— Story

With Master Leather Artisan, Béatrice Amblard

Fabricating with Reishi™

“I’ve worked with many different types of skin—alligator, ostrich, stingray, sturgeon…” says leather artisan Béatrice Amblard, “And now I can add mycelium to my list.”

It’s fair to say that Béatrice knows leather. For over 30 years, she has perfected her craft—first while designing leather accessories for a luxury fashion house in Paris, and today as head of her own line, April in Paris.

Our partnership with Béatrice was based upon a shared language of quality and a deep respect for craftsmanship.

She was among the first designers to test Reishi™, exploring and understanding the possibility that this new category of material holds, while providing essential knowledge that helped us strengthen and improve. The result was a deeper understanding of our material, which we used to refine it for our brand partners. Here, she shares her experience fabricating with Reishi™.

“When Mycoworks approached me for the first time and showed me what they were doing, I was intrigued,” says Beatrice, “I wasn’t sure if it would be possible to make a product using mycelium, but combining our old trade with their new material was fascinating to me.”

The relationship between these two fundamental elements—tradition and innovation—emerged naturally as a focus of our collaboration. We wanted to preserve endangered leatherworking techniques, while creating something entirely new together: the first showcase of fine leather craft with mycelium.

“I liked that it was matte, not glossy. It had a natural appeal to it,” says Béatrice of her first encounter with Reishi, which immediately invited an inquisitive touch, ”The material felt soft, yet stiff and stable.”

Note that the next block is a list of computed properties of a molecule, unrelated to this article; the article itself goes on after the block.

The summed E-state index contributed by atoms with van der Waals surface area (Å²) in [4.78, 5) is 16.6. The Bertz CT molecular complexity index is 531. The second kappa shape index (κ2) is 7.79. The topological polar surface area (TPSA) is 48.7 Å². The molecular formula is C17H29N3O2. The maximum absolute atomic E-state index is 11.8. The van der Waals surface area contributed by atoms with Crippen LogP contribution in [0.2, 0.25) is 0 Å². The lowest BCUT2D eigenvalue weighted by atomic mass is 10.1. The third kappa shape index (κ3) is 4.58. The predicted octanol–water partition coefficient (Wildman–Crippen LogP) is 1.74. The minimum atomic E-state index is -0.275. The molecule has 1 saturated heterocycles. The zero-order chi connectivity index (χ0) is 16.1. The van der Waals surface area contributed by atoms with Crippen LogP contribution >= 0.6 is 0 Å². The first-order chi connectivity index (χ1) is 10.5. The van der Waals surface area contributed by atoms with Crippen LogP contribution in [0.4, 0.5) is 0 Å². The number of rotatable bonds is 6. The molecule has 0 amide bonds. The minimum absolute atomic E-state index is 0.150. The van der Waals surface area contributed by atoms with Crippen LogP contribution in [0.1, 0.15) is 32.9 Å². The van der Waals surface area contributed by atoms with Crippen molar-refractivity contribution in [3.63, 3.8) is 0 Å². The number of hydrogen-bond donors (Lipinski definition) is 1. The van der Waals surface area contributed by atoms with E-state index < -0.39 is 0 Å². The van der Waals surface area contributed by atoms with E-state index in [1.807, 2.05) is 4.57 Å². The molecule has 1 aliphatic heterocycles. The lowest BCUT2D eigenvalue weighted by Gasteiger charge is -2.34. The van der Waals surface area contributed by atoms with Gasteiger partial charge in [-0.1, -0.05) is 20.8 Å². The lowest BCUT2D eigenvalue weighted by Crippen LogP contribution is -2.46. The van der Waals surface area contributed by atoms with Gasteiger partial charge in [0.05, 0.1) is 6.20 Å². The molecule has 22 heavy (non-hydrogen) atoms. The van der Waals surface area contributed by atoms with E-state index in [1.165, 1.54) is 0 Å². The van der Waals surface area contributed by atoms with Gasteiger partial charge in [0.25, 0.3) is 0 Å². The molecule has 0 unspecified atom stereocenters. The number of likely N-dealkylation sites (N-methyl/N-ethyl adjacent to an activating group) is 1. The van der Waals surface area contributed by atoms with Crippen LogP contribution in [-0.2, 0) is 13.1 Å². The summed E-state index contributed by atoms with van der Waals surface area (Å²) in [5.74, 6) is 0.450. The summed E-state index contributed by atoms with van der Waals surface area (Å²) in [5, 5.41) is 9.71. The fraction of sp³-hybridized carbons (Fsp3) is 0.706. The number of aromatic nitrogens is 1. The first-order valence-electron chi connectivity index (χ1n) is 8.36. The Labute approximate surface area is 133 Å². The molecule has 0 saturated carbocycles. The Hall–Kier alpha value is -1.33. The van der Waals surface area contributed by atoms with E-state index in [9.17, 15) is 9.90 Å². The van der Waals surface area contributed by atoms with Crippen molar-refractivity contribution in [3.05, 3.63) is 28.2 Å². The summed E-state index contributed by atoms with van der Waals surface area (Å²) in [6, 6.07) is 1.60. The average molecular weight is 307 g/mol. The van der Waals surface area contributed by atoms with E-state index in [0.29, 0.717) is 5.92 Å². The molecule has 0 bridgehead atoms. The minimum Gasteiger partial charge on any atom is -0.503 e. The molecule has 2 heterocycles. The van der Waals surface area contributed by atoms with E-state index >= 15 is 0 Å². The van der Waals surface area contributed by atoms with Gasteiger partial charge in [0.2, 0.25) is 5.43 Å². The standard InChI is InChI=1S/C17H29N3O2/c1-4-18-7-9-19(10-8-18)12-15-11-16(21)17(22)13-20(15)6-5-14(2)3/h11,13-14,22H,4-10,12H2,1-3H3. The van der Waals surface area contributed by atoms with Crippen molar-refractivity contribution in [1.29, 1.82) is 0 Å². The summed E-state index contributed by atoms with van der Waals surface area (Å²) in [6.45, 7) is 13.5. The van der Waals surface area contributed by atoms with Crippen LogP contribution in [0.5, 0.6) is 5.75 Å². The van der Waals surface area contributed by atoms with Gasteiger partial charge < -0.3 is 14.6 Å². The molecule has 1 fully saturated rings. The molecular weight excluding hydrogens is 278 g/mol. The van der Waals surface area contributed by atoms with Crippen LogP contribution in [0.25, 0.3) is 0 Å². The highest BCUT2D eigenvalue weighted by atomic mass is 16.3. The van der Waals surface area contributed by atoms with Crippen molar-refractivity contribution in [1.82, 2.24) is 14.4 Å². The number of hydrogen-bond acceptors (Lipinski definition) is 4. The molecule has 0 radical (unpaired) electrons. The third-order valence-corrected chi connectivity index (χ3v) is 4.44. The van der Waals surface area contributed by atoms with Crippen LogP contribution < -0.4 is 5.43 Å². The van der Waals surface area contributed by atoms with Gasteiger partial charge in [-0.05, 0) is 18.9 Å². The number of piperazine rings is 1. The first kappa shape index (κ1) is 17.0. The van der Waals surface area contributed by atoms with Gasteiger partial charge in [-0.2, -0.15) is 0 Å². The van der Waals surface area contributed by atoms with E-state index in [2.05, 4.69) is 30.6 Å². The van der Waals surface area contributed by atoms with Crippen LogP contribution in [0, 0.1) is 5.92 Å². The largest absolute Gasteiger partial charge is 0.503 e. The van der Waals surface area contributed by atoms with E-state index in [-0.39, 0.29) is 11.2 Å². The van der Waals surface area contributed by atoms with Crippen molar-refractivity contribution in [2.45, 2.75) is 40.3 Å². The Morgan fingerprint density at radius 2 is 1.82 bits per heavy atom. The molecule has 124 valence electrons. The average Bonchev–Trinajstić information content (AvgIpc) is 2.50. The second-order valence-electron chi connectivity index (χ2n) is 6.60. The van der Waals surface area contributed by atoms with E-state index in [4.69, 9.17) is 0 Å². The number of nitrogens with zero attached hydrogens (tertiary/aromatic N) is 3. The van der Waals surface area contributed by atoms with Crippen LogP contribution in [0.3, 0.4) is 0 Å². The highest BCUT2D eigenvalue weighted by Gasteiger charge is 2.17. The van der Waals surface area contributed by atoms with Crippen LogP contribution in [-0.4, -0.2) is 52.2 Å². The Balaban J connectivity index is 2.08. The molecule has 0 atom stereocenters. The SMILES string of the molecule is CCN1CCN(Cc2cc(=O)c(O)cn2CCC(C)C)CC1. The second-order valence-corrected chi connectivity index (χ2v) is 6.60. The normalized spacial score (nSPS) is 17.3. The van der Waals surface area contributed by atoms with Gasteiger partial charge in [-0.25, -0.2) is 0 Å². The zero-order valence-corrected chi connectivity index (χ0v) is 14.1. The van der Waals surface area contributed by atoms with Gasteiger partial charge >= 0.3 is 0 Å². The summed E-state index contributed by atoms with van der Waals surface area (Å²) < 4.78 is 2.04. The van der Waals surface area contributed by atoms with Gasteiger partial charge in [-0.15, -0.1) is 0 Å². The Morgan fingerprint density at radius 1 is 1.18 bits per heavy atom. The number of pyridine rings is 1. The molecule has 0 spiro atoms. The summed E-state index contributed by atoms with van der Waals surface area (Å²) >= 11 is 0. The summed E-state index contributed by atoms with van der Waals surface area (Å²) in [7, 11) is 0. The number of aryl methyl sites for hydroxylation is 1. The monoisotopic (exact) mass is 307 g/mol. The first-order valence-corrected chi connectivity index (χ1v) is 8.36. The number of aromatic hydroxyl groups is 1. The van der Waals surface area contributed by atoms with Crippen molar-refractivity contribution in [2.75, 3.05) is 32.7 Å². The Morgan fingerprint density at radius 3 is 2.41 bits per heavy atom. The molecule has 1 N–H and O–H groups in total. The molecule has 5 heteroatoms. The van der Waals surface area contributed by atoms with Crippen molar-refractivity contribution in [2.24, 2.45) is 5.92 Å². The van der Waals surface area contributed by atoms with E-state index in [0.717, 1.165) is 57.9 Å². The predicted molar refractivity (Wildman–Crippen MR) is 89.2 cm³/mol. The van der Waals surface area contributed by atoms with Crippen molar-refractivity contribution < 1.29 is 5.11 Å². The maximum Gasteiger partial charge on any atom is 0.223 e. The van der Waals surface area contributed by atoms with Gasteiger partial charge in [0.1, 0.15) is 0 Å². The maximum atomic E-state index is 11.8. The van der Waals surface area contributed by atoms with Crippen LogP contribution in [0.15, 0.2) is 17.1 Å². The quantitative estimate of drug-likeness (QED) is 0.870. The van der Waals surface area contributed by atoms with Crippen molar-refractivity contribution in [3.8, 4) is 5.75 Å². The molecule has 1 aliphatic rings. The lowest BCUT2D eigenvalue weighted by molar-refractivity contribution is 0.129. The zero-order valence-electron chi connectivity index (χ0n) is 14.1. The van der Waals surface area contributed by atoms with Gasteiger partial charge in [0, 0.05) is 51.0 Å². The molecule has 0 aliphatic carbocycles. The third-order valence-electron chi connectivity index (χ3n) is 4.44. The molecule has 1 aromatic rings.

Béatrice tested Reishi™ with traditional leather-working techniques including skiving, pricking, hand-stitching and edge painting, using the same traditional French hand tools that she uses with leather. With minimal adaptation, she was able to achieve a pristine finish:

“The edging and finishing that we do is a very classic edge finish, achieved through a seven step process,” explains Béatrice, “To work with a new material like this and not have any problems with these techniques was a big surprise.”

“Overall, the material reacted really well to heat, glue, dye and the beeswax finish that we use.”

In preparation for hand-stitching, a pricking iron is used to mark the desired thread spacing.

In 2012, Béatrice founded the Amblard Leather Atelier, a leather-working school where the secrets of flawless finishes and centuries-old stitching techniques are passed on to the next generation of artisans. She teaches a traditional hand-stitching technique known as “saddle stitch,” used to craft leather goods that last longer, wear better and hold a unique beauty that stands against the stringent uniformity of machine-stitching. Once she had tested her techniques with Reishi™, Béatrice designed a series of objects, finished with a traditional saddle stitch: “This was the really impressive part for me,” she says,

“Stitching is the true test and we had no problems—it was very, very similar to stitching leather.”

Since 2016, when we first shared Reishi™ with our brand partners, we have been working closely with world-class artisans like Béatrice. These collaborations allow us to tap into their wealth of expertise and evolve our material alongside them.

Reishi™ hasn’t been created in silo. It’s artisan-driven, improved and adapted by workshops and ateliers over the world, each one a testament to the high standards of quality we uphold.

We recently visited Béatrice with our latest sheets of fine mycelium to reflect on the progress we have made together. “We’ve been working with animal leather since the beginning of time, so it’s been perfected,” she says, “But in just one year, Reishi™ has made amazing progress. I definitely see a future here.”